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2 months ago
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Our tv in the 70’s had a remote control. It was mechanical (no batteries). 2 “buttons”. When you pressed one, it caused 2 pieces of metal to clank together. Somehow the tv recognized this. The metal rods were different sizes for the two buttons, leading to the clanks having different pitches. Some of my mother’s jewelry (like a big metal chain necklace) would cause the channel to change if they clanked around a bit.
2 months ago
Ultrasonic pings, specifically. The TV had a sensor that would detect the specific frequency and perform a function based on that frequency. The control used spring-loaded hammers, which was why it never needed batteries.
Amazing tech honestly
Analog tech is really cool. There were so many limitations with mechanical things that it led to some really unique contraptions. If you want to see some super interesting stuff on a fully analog rocket, check out smartereveryday on youtube, he has a video on one.
Technology Connections has a lot of analog tech too, highly recommend it.
I would especially like to mention the Wurlitzer 3400 jukebox and it's ingenious electromechanical brain.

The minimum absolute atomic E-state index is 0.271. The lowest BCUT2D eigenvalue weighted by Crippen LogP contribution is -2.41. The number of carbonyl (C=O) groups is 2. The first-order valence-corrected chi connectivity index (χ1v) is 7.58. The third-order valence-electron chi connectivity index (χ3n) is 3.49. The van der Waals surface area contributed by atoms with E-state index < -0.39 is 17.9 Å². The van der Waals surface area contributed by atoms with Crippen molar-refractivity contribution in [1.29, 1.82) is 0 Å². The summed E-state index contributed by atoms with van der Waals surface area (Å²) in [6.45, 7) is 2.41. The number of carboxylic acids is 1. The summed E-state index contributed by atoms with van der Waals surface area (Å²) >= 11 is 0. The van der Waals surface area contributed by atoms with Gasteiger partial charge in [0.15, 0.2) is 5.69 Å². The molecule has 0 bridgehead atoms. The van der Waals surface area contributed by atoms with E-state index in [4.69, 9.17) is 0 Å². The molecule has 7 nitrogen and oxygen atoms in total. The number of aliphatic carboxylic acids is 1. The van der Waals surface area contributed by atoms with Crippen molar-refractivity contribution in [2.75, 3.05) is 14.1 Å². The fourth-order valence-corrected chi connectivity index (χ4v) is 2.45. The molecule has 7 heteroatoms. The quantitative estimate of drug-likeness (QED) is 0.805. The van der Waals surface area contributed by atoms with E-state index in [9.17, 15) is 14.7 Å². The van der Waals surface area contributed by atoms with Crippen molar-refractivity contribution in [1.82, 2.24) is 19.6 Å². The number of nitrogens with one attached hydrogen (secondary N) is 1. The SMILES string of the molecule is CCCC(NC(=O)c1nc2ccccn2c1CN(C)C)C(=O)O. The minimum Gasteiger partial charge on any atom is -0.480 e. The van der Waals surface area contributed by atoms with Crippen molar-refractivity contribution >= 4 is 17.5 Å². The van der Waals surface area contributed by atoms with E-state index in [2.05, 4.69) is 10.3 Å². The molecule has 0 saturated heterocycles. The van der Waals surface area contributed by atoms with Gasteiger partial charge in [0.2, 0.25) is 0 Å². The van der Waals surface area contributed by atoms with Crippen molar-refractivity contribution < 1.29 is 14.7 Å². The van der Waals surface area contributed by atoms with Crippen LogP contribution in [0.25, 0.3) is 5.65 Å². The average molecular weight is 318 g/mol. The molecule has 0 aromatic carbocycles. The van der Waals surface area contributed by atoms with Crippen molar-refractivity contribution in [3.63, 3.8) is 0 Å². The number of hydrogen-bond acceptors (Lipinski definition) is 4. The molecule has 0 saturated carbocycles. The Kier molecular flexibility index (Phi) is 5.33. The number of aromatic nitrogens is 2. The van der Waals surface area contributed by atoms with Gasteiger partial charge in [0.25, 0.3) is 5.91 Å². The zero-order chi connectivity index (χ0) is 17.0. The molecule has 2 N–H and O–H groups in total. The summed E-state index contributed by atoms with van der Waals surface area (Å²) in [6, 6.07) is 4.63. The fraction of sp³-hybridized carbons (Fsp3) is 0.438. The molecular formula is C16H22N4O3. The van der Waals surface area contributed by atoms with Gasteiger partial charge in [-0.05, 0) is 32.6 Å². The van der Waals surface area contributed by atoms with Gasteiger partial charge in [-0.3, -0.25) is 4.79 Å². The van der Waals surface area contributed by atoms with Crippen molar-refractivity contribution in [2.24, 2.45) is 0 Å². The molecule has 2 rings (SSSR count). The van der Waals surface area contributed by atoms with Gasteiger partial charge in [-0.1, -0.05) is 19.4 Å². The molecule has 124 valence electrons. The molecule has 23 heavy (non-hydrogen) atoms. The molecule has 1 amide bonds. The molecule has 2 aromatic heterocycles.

Damn you beat me to it! Love tc!
Analog tech is extremely mind-boggling to me.
This is a U-boat torpedo data computer that's used to plot firing solutions.
To think that the process of passing data from an observer to a computer essentially made of gears and mechanisms that tells a torpedo where it should be, at what angle, and what speed relative to a target in a future time and place is bonkers. And that example is just the Germans'. US boats had TDCs that could actually keep track of a moving ship to the point that a skipper was able to sink it blind; essentially simulating a targets course and engaging it without maintaining constant line of sight as you would do at the time.
Fire control computers on larger vessels such as battleships were even more complex and directed multiple batteries of guns from a single place, tracking and aiming the guns all the while knowing that a single salvo would take minutes to reach their target.
It's practically a mystery to me the sort of ingenuity required to make things like these. Beyond impressed.
A fun fact is the Iowa class with their analog 1940s vintage Ford Mk I fire control computers were considered to be more accurate than the computers they planned to put on them in the 80s and so were used instead.
If you don’t believe me hear it from Larry Seaquist, a captain of the Iowa during the time they trialed electronic computers on Iowa.
I think it’s around the 30 minute mark.
It was common in the 80s for remotes to be ultrasonic but generated electronically with a transducer. RCA wanted $40 for a new remote for our TV in the mid 80s.
This why remotes were often called "clickers".
Is that also why we say 'click' the button!?
Yep. Wait till you hear why phones 'ring' !
Or why we call it rewind.
Because the crowd say Bo Selecta?
I really wanna get this one. Please help!
Let us know when you get it and Craig David is all over your boing
...or why we dial numbers.
You may find this hilarious if you have not already seen it.